In California we can get high humidity throughout the year and for extended periods of tome. High humidity can have its effects throughout the home including your home’s paint. Painted surfaces will often develop small sections of peeling paint. Paint will begin to crack, and peel or turn inwards during periods of prolonged humidity. This can become a major challenge to prevent. However, there are ways to repair and reduce the peeling affects of paint. McKay’s Painting will share how you can deal with this peeling paint without the need to repaint your entire home and extend the life of the paint in humid areas.
Paint Peeling Off Wall?
Paint will peel typically when moisture gets behind the paint. Some of the most common painted surfaces that peel are wood and concrete or block because these materials can absorb moisture and hold the moisture inside for prolonged periods of time. With moisture locked inside, the paint will either crack or bubble creating an opening for more moisture to get in. Within a short period of time the paint will begin to peel. Peeling occurs most often on exterior surfaces and in laundry rooms and bathrooms due to the high level of moisture and humidity.
How to Prevent and Fix Peeling Paint
When you first see paint beginning to peel you will want to identify the cause. In some cases it can be due to a broken or leaking pipe in the wall or a roof leak. Again peeling occurs frequently outside due to humidity, rain, and even areas expose to water from a pool, spa and sprinklers. You may need to do some repairs as peeling could indicate a problem. Some of those problems may require serious repairs. If repairs are needed, such as plumbing repair, drywall removal and replacement, you will need to repaint the entire area. However, in many cases smaller peeling due to mild moisture exposure can be repaired much easier.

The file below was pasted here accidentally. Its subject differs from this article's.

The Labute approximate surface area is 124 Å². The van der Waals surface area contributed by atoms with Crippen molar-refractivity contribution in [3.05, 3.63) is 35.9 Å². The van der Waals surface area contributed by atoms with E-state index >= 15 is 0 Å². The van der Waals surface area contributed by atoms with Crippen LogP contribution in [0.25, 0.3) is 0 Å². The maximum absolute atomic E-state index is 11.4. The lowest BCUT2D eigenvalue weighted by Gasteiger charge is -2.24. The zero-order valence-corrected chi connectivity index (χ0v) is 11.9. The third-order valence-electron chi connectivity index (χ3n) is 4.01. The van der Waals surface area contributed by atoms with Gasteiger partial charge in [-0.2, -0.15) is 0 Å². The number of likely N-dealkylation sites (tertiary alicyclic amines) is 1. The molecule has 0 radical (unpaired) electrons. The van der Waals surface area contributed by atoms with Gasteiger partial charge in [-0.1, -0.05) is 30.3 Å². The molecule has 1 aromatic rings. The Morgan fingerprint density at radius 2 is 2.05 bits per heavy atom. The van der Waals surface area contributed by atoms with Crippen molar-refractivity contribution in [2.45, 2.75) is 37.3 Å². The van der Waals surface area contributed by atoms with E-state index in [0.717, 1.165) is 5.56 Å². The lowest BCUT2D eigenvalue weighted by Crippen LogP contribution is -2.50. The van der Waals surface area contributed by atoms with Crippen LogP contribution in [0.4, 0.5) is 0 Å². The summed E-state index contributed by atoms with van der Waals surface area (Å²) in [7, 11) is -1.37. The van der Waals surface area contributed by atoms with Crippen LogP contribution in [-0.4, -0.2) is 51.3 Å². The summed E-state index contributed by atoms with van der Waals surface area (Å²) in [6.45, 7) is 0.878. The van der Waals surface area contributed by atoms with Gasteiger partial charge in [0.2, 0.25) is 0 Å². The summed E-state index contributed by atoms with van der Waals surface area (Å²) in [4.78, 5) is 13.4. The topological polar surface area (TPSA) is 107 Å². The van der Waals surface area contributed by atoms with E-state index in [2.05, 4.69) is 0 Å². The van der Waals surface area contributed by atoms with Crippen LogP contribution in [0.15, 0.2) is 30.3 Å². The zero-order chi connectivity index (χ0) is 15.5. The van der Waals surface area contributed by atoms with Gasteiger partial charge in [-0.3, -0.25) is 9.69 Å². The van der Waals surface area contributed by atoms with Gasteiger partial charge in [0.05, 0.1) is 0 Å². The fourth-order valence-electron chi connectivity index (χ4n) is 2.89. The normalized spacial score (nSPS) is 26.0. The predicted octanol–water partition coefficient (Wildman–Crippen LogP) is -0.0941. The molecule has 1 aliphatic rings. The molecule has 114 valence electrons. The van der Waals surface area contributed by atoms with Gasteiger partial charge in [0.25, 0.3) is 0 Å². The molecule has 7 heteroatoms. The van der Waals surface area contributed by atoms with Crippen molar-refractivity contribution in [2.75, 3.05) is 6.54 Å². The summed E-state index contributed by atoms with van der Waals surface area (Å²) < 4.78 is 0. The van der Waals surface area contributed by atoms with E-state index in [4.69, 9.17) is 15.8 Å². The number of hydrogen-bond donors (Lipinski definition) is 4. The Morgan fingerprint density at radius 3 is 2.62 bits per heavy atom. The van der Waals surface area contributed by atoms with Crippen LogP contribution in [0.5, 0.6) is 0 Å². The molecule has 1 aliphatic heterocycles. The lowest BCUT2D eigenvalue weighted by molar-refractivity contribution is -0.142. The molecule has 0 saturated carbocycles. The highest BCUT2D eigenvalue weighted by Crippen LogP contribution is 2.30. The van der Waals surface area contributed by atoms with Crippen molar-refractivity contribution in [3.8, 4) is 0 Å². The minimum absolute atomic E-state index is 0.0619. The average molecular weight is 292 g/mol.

Remove Peeling Paint Before Painting Over
For smaller areas that have begun peeling without major repairs being needed you will first want to remove the peeling paint. With a scraper, scrape off the peeling paint and use a wire brush to clean up and smooth the edges of the peeling paint. Use a fine sandpaper sponge to help smooth and remove the last of any loose paint. If you have any spare paint, first prime the sight and repaint the surface. If you don’t have any paint take of the loose paint chips from the paint that has peeled off and have the paint recreated. It is important to prime the sight to prevent future peeling.
Prime Before Painting
To prevent or prolong the peeling affects it is essential to first prime the surface that will be painted. Primers are needed on all types of surfaces, but most especially those that have the ability to absorb and hold moisture such as drywall, wood, stone and concrete. However, moisture can never be controlled especially, outside. Eventually the surface will need to be repainted and off major peeling is a good indicator it is time for new paint.